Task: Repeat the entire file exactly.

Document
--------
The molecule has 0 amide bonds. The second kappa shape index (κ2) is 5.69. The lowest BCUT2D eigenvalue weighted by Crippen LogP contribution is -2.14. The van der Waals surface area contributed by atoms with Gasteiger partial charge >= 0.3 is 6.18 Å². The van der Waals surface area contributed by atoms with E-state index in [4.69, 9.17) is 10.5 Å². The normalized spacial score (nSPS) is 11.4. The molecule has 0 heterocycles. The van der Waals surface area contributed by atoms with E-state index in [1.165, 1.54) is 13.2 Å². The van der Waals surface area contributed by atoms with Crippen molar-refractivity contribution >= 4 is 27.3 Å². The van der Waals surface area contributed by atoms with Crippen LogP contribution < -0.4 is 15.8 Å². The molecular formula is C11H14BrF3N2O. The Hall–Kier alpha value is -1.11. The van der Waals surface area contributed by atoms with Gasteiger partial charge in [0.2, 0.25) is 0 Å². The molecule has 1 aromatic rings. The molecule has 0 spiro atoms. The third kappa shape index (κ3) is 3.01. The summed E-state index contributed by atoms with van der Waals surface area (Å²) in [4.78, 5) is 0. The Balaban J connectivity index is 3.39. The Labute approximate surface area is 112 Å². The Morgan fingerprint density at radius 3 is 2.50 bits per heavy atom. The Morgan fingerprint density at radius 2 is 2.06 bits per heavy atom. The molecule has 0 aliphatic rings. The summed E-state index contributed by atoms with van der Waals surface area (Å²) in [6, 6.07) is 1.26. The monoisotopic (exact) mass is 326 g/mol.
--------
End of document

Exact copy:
The molecule has 0 amide bonds. The second kappa shape index (κ2) is 5.69. The lowest BCUT2D eigenvalue weighted by Crippen LogP contribution is -2.14. The van der Waals surface area contributed by atoms with Gasteiger partial charge >= 0.3 is 6.18 Å². The van der Waals surface area contributed by atoms with E-state index in [4.69, 9.17) is 10.5 Å². The normalized spacial score (nSPS) is 11.4. The molecule has 0 heterocycles. The van der Waals surface area contributed by atoms with E-state index in [1.165, 1.54) is 13.2 Å². The van der Waals surface area contributed by atoms with Crippen molar-refractivity contribution >= 4 is 27.3 Å². The van der Waals surface area contributed by atoms with Crippen LogP contribution < -0.4 is 15.8 Å². The molecular formula is C11H14BrF3N2O. The Hall–Kier alpha value is -1.11. The van der Waals surface area contributed by atoms with Gasteiger partial charge in [0.2, 0.25) is 0 Å². The molecule has 1 aromatic rings. The molecule has 0 spiro atoms. The third kappa shape index (κ3) is 3.01. The summed E-state index contributed by atoms with van der Waals surface area (Å²) in [4.78, 5) is 0. The Balaban J connectivity index is 3.39. The Labute approximate surface area is 112 Å². The Morgan fingerprint density at radius 3 is 2.50 bits per heavy atom. The Morgan fingerprint density at radius 2 is 2.06 bits per heavy atom. The molecule has 0 aliphatic rings. The summed E-state index contributed by atoms with van der Waals surface area (Å²) in [6, 6.07) is 1.26. The monoisotopic (exact) mass is 326 g/mol.